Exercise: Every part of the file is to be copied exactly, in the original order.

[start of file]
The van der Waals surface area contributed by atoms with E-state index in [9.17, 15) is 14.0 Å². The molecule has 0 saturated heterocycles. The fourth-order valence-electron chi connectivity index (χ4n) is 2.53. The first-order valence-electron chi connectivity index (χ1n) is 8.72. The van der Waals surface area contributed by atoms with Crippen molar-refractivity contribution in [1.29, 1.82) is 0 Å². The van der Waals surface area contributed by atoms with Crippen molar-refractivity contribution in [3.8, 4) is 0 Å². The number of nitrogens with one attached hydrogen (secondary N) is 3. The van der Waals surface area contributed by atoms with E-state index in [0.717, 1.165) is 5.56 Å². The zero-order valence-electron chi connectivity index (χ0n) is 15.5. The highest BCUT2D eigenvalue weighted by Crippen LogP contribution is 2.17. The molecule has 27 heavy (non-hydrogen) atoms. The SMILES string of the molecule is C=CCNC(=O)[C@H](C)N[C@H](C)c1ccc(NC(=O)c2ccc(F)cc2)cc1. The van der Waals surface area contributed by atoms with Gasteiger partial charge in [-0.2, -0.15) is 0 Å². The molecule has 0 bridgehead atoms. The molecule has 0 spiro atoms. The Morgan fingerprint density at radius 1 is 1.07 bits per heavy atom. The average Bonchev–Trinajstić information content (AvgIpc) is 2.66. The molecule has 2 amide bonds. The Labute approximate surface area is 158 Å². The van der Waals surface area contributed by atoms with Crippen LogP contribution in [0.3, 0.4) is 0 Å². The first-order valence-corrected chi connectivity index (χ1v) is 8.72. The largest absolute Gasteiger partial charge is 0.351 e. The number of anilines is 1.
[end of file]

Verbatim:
The van der Waals surface area contributed by atoms with E-state index in [9.17, 15) is 14.0 Å². The molecule has 0 saturated heterocycles. The fourth-order valence-electron chi connectivity index (χ4n) is 2.53. The first-order valence-electron chi connectivity index (χ1n) is 8.72. The van der Waals surface area contributed by atoms with Crippen molar-refractivity contribution in [1.29, 1.82) is 0 Å². The van der Waals surface area contributed by atoms with Crippen molar-refractivity contribution in [3.8, 4) is 0 Å². The number of nitrogens with one attached hydrogen (secondary N) is 3. The van der Waals surface area contributed by atoms with E-state index in [0.717, 1.165) is 5.56 Å². The zero-order valence-electron chi connectivity index (χ0n) is 15.5. The highest BCUT2D eigenvalue weighted by Crippen LogP contribution is 2.17. The molecule has 27 heavy (non-hydrogen) atoms. The SMILES string of the molecule is C=CCNC(=O)[C@H](C)N[C@H](C)c1ccc(NC(=O)c2ccc(F)cc2)cc1. The van der Waals surface area contributed by atoms with Gasteiger partial charge in [-0.2, -0.15) is 0 Å². The molecule has 0 bridgehead atoms. The molecule has 0 spiro atoms. The Morgan fingerprint density at radius 1 is 1.07 bits per heavy atom. The average Bonchev–Trinajstić information content (AvgIpc) is 2.66. The molecule has 2 amide bonds. The Labute approximate surface area is 158 Å². The van der Waals surface area contributed by atoms with Crippen LogP contribution in [0.3, 0.4) is 0 Å². The first-order valence-corrected chi connectivity index (χ1v) is 8.72. The largest absolute Gasteiger partial charge is 0.351 e. The number of anilines is 1.